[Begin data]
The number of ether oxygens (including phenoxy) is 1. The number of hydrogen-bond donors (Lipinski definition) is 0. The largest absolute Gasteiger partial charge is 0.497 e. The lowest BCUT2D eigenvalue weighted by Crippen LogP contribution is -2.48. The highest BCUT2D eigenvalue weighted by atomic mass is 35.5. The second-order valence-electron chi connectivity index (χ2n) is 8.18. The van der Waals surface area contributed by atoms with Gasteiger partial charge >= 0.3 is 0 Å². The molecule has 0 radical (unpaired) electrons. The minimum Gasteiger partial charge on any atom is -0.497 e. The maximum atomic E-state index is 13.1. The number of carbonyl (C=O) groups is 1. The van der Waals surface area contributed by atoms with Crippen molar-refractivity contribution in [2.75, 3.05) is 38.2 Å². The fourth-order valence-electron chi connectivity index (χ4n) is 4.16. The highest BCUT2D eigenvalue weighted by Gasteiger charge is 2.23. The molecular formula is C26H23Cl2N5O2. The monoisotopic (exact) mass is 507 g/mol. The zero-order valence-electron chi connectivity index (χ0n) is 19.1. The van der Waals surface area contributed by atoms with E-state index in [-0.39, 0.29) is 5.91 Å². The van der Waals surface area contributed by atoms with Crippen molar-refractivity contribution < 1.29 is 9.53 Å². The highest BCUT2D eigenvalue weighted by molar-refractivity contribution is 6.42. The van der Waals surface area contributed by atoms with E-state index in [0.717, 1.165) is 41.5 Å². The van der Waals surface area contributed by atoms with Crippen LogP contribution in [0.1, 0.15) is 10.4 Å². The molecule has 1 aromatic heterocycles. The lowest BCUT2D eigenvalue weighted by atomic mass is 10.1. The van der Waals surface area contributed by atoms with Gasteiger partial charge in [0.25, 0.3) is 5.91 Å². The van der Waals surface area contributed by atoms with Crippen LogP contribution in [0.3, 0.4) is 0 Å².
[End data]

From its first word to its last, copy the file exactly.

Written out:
The number of ether oxygens (including phenoxy) is 1. The number of hydrogen-bond donors (Lipinski definition) is 0. The largest absolute Gasteiger partial charge is 0.497 e. The lowest BCUT2D eigenvalue weighted by Crippen LogP contribution is -2.48. The highest BCUT2D eigenvalue weighted by atomic mass is 35.5. The second-order valence-electron chi connectivity index (χ2n) is 8.18. The van der Waals surface area contributed by atoms with Gasteiger partial charge >= 0.3 is 0 Å². The molecule has 0 radical (unpaired) electrons. The minimum Gasteiger partial charge on any atom is -0.497 e. The maximum atomic E-state index is 13.1. The number of carbonyl (C=O) groups is 1. The van der Waals surface area contributed by atoms with Crippen molar-refractivity contribution in [2.75, 3.05) is 38.2 Å². The fourth-order valence-electron chi connectivity index (χ4n) is 4.16. The highest BCUT2D eigenvalue weighted by Gasteiger charge is 2.23. The molecular formula is C26H23Cl2N5O2. The monoisotopic (exact) mass is 507 g/mol. The zero-order valence-electron chi connectivity index (χ0n) is 19.1. The van der Waals surface area contributed by atoms with E-state index in [-0.39, 0.29) is 5.91 Å². The van der Waals surface area contributed by atoms with Crippen molar-refractivity contribution < 1.29 is 9.53 Å². The highest BCUT2D eigenvalue weighted by molar-refractivity contribution is 6.42. The van der Waals surface area contributed by atoms with E-state index in [0.717, 1.165) is 41.5 Å². The van der Waals surface area contributed by atoms with Crippen LogP contribution in [0.1, 0.15) is 10.4 Å². The molecule has 1 aromatic heterocycles. The lowest BCUT2D eigenvalue weighted by atomic mass is 10.1. The van der Waals surface area contributed by atoms with Gasteiger partial charge in [0.25, 0.3) is 5.91 Å². The van der Waals surface area contributed by atoms with Crippen LogP contribution in [0.3, 0.4) is 0 Å².